There is no such thing as playing perfect poker. No matter how good you get, there is always room for improvement.
Likewise, no matter how much you learn, there are usually some areas in your game that need additional attention, and countering it can help you to increase your profits.
In this article, we’ll try to identify 10 of the most common mistakes in Texas Hold’em and talk about how to avoid them. While many of these are more inherent to amateurs and recreational players, even professionals fall victim to these mistakes from time to time. You should definitely read this article if you are looking to become a professional poker player.
Texas Hold’em can be a boring game when cards aren’t coming your way. When you catch a run of really bad hole cards, especially when playing live, it can be really annoying.
If you let the frustration and boredom get better of you, you’re likely to start playing too many hands before the flop, which is one of the “safest” ways to start giving your chips away.
Staying disciplined and sticking to proper starting hand ranges even when you’ve been getting dealt trash hands for two hours straights is a mark of a good poker player. If you catch yourself thinking that 7-3 suited looks like an okay hand to call a UTG raise, you’ll be better off getting up and leaving.
Playing too many hands pre-flop is guaranteed to land you in tricky post-flop situations with weak holdings, often leading to substantial losses that could have been easily avoided by simply giving your cards back to the dealer like you were supposed to.
The ”value of your hand” is a relative term depending on what kind of opposition and action you are facing.
However, some holdings are just not very strong by definition, like small flushes facing a big raise on the river, second pairs, top pairs with weak kickers, etc.
Some players, especially those new to the game, tend to value these hands way too much, playing them almost as if they had the nuts.
The issue with overplaying these hands is that you’re effectively turning them into bluffs. These lines might get an opponent to fold a stronger hand here and there, but almost every time they look you up, they’ll have a better hand.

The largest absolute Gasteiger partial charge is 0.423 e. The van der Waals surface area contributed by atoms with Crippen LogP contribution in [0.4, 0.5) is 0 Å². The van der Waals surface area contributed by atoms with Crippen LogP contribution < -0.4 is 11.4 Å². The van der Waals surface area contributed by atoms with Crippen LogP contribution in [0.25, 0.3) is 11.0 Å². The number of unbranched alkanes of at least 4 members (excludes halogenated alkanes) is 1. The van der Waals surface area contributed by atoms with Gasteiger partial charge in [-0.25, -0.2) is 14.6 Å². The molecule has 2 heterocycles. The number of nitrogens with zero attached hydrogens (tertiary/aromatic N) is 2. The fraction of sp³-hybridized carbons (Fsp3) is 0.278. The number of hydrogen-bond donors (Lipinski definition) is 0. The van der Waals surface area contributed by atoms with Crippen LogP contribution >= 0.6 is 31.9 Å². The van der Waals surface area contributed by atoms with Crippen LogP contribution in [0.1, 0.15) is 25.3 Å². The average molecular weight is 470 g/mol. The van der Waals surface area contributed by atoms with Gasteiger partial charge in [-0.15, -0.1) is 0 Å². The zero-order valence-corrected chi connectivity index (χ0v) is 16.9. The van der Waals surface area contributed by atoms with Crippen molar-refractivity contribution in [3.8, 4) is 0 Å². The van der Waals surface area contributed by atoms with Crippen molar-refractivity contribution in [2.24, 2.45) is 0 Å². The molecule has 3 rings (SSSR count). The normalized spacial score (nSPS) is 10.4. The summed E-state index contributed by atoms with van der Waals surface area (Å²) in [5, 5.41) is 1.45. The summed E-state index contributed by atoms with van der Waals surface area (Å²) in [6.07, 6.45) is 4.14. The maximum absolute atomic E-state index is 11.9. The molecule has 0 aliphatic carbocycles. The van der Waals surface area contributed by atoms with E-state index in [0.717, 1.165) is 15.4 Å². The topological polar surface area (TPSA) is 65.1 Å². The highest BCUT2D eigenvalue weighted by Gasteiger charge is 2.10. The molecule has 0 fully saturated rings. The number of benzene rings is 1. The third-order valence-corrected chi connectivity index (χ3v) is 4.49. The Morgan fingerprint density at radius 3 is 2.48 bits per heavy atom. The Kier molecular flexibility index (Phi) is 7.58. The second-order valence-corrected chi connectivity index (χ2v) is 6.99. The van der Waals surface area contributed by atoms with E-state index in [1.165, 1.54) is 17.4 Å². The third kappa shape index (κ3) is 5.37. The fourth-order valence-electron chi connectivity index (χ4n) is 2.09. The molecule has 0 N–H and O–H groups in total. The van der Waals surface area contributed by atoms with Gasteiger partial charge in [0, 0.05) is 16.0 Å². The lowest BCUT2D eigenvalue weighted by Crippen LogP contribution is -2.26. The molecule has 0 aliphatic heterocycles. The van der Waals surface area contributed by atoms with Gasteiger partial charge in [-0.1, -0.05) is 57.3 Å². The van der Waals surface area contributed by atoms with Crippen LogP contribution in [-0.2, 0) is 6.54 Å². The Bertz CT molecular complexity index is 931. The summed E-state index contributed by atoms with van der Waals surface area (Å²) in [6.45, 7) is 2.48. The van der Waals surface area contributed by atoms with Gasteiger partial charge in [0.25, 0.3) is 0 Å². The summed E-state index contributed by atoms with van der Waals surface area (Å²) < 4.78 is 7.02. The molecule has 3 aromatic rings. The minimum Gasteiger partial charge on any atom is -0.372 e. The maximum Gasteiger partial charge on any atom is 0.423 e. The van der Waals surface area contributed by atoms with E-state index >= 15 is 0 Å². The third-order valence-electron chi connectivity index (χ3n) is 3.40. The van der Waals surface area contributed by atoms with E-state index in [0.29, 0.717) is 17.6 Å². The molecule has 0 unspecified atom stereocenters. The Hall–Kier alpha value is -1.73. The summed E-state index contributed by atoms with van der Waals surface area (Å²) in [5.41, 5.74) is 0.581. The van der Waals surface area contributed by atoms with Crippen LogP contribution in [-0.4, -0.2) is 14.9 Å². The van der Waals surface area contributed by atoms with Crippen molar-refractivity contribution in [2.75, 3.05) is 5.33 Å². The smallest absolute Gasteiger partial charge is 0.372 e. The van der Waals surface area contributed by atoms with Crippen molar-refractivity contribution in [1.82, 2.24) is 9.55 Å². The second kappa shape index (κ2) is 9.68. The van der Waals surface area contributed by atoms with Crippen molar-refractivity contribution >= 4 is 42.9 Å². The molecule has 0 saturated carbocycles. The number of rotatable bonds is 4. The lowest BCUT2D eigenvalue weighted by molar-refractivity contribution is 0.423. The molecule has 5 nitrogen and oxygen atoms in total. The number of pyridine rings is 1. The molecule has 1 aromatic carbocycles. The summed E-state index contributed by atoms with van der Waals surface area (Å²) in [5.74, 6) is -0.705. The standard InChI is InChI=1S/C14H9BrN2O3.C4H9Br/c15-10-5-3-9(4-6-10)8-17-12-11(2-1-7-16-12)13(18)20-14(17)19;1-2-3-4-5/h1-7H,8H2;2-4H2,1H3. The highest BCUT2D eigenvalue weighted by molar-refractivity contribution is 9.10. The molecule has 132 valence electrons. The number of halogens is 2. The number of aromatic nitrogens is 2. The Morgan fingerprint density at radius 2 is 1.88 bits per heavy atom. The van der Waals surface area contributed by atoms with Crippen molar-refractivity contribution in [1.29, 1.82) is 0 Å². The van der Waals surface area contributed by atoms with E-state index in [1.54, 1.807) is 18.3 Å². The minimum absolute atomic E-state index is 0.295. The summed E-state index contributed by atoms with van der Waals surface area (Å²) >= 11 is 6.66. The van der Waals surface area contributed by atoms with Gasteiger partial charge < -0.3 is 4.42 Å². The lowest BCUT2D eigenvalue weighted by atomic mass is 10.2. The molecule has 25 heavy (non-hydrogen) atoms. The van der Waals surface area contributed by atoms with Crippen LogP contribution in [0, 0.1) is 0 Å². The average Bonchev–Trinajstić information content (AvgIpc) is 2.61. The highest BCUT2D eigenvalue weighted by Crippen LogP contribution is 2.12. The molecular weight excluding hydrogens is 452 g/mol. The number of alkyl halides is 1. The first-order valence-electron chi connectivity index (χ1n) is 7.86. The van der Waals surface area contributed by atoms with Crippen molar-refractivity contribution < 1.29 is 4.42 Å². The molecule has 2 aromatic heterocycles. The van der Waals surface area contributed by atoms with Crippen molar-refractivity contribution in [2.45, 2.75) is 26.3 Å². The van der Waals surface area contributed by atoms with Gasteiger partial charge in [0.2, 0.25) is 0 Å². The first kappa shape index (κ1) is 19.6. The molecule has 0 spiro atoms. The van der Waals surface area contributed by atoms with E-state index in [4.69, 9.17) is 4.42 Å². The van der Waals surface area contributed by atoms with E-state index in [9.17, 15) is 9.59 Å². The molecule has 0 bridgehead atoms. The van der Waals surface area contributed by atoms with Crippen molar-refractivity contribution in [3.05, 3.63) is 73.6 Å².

Since these medium-strength hands have a decent showdown value themselves, you don’t need to take aggressive lines with them and should play them for what they’re worth.
This is a problem for both recreational and professional players alike.
In fact, players who spend a lot of time playing the game will often go on auto-pilot and make decisions without taking enough time to think, which can lead to costly mistakes in poker.
Most of the time, these mistakes could have been easily avoided with just a few extra seconds of thinking time.
One way to avoid this is by training yourself to never, ever act immediately when it is your turn.
Always take at least a few seconds to think about all available information. Take into consideration your opponents action, position, sizing, and even verbal tells when you are playing live.
This isn’t so you’d waste everyone else’s time but rather to protect you from acting too quickly in situations where you should think.
In those few extra seconds, you can gather your thoughts and prevent yourself from making a mistake like calling where you should be raising or folding in a spot where pot odds are way too good, just because you had such an instinct.
While amateur players can afford to pretty much play in any game they like, those looking to make some money need to approach the game seriously.
This includes looking for the best games and best situations to make profit.
Sometimes, it can be annoying to spend time selecting tables online or waiting for your seat in a really good live game. You’d rather jump straight into action even if it means battling it out with other good players, some even better than yourself.
However, this isn’t the right way to approach the game, as this is far from the most profitable way.
If you play poker for a living or to subsidize some of your expenses, looking for the best tables you can find is part of your job. Sitting down in any game just to put in some hands is reckless and can also be quite costly in the long run.
When you play Hold’em, there are two key pieces of information you need to worry about: your hand and the cards held by your opponents. Some players forget to think about the latter and just focus on their own hand.
I am sure that you can see how it can end up being a very costly mistake.
Even though it is one of the hardest things to master in poker, it is essential to learn how to assign a range of hands to your opponent, instead of just guessing what they could have.